MEMPHIS, Tenn. — A judge has revoked bond for the man arrested in connection with the abduction of Memphis mother Eliza Fletcher.
Cleotha Abston, whose legal last name is Henderson, faces additional charges of first-degree murder and first-degree murder in perpetration of kidnapping, according to the Memphis Police Department (MPD).
Abston made his first court appearance on the kidnapping and tampering with evidence charges on Tuesday morning at 201 Poplar, where he told the judge he cannot afford to make his $500,000 bond and cannot afford an attorney.
He appeared in court again Wednesday morning for the charges of first-degree murder and first-degree murder in perpetration of kidnapping.
The judge announced Abston’s $500,000 bond had been revoked and he is being held without bond.
He appeared in court again Thursday morning, where the judge brought to the court’s attention there possibly might be a conflict of interest, and there was a motion to review the appointed public defender.
However, after some discussion Judge Montesi said there is “no reason” to disqualify the public defender assigned to the case.
Abston-Henderson will be back in court Monday, Sept. 19.
The judge will assign a new attorney to represent Abston.
During a press conference Tuesday morning, MPD Chief Cerelyn Davis said hundreds of tips had come in following Fletcher’s abduction.
Davis said it’s too early in the investigation to determine the exact manner and location of Fletcher’s death, and that Abston is still uncooperative with investigators.
Multiple law enforcement officials expressed their condolences to Fletcher’s family during the press conference.
A representative from the US Marshals said the agency helped with the search for Fletcher all day Sunday and Monday.
Shelby County District Attorney Steve Mulroy said Fletcher’s kidnapping and killing appears to be an isolated attack by a stranger.
Tuesday evening, in a thread of Tweets, Mulroy said, “I want to offer the condolences of both my office and myself personally to the family of Eliza Fletcher. To lose someone so young and vital is a tragedy, but to have it result from a senseless act of violence is unimaginable. Both law enforcement and our office were in contact with the family through the weekend. They’ve been fully cooperative. I have a message from the family to both the public and the media: Please respect their privacy. Please allow them to grieve. Any murder is a tragedy. Any murder in our jurisdiction is high priority. All deserve our care and best efforts. This one has triggered an extraordinary outpouring of public concern which motivates this message. We will work to do justice in this case and all other cases in the hopes we can prevent such tragedies.”
During Tuesday morning’s press conference, Mulroy said the family was notified Tuesday morning of the positive ID of her body.
They then released the following statement:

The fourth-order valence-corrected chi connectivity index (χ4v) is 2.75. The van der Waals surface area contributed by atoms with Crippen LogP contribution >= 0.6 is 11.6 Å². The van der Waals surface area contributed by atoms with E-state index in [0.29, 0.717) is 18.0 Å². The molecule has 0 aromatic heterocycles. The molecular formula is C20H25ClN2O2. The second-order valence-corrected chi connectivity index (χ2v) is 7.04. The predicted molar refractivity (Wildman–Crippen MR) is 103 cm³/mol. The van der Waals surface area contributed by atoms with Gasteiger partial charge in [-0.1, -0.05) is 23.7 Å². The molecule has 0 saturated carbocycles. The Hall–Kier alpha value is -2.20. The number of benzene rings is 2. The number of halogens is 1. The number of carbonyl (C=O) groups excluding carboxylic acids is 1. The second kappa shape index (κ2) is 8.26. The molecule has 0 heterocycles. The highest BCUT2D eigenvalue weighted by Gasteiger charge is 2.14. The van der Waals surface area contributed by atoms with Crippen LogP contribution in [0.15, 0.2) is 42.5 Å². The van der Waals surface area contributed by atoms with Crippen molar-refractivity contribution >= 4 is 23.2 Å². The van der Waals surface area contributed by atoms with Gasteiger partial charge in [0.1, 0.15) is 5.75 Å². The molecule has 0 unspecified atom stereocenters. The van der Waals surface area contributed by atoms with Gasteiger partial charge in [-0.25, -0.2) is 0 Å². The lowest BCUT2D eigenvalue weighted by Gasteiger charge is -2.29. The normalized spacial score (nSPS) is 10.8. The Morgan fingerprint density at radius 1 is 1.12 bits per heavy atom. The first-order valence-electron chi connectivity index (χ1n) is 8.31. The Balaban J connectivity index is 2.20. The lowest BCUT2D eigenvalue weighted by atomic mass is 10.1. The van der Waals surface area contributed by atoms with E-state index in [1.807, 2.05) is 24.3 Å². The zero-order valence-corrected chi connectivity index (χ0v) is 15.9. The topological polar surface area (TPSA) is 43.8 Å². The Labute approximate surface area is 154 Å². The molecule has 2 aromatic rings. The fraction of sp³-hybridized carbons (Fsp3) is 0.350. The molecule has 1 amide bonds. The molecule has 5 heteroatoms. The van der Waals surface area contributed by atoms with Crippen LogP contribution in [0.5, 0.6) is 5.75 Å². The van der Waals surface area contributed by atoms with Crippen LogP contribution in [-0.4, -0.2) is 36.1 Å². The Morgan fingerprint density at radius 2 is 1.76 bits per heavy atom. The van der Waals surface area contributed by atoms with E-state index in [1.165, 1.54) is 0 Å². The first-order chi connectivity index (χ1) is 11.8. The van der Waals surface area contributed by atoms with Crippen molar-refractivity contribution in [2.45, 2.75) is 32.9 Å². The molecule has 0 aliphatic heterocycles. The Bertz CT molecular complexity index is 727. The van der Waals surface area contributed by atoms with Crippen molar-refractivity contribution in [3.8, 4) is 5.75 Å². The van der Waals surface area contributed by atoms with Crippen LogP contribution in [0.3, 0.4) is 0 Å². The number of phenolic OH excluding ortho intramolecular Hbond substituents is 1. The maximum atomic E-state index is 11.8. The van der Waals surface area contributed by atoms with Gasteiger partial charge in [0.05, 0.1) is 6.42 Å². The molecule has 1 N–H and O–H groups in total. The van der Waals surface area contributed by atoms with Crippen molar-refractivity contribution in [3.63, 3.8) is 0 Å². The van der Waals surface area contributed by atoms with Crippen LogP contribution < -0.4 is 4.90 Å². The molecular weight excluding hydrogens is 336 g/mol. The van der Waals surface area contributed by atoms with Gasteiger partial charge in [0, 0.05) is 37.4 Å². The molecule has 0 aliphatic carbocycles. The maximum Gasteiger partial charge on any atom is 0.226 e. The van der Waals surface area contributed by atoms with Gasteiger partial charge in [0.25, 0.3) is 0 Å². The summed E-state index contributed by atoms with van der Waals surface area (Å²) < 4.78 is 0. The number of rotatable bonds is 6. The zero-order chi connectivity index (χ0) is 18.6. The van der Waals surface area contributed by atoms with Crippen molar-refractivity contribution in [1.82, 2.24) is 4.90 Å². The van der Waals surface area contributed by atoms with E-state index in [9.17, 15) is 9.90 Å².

“We are heartbroken and devastated by this senseless loss. Liza was a such a joy to so many - her family, friends, colleagues, students, parents, members of her Second Presbyterian Church congregation, and everyone who knew her.
Now it’s time to remember and celebrate how special she was and to support those who cared so much for her. We appreciate all the expressions of love and concern we have received. We are grateful beyond measure to local, state and federal law enforcement for their tireless efforts to find Liza and to bring justice to the person responsible for this horrible crime.
We hope that everyone, including media representatives, understand the need for the family to grieve in privacy without outside intrusion during this painful time.”
Fletcher was kidnapped while jogging near the University of Memphis on Sept. 2, according to police.
Monday evening, police confirmed a body was found in an area near Victor Street and Person Avenue around 5 p.m.
The next morning, police confirmed the body was that of Fletcher, a 34-year-old teacher at St. Mary’s.
Police have not confirmed a cause of death.
St. Mary’s released the following statement through Facebook:
We are heartbroken at the loss of our beloved teacher, colleague, and friend Liza Fletcher. Our hearts are with the Fletcher, Orgill, and Wellford families.
This morning our faculty and staff started the day in chapel. We lit candles to remember Liza who was a bright light in our community. Liza embodied the song that we sing every week in Early Childhood chapel, “This little light of mine, I’m going to let it shine.”
We continue to draw strength from our all-school read, “The Boy, the Mole, the Fox and the Horse” by Charlie Mackesy. “‘We don’t know about tomorrow,’ said the horse, ‘all we need to know is that we love each other.’”
Her body was found within walking distance from Longview Gardens apartments, where Abston allegedly cleaned a GMC Terrain hours after Fletcher’s abduction.
Authorities said that was the same GMC Terrain used to kidnap Fletcher in the area of Central Avenue and Zach Curlin.
An excerpt from a police affidavit reads:
“As the abduction was violent with, as captured on video, the suspect waiting for, then rushing towards the victim, then forcing the victim into the car, where she was confined and removed and continues to be missing, it is believed and supported by the facts and physical evidence that she suffered serious injury. Further, it is probable and apparent from witness statements that these injuries left evidence of blood in the car the defendant cleaned.”
Abston was initially charged with kidnapping Fletcher, and police said he would not tell them where she was located.
Court records show that Abston was previously charged with aggravated kidnapping in June of 2000. He was sentenced to 24 years but was eligible for release after 85 percent of that sentence was served.
Fletcher’s family had offered a $50,000 reward for information leading to her return.
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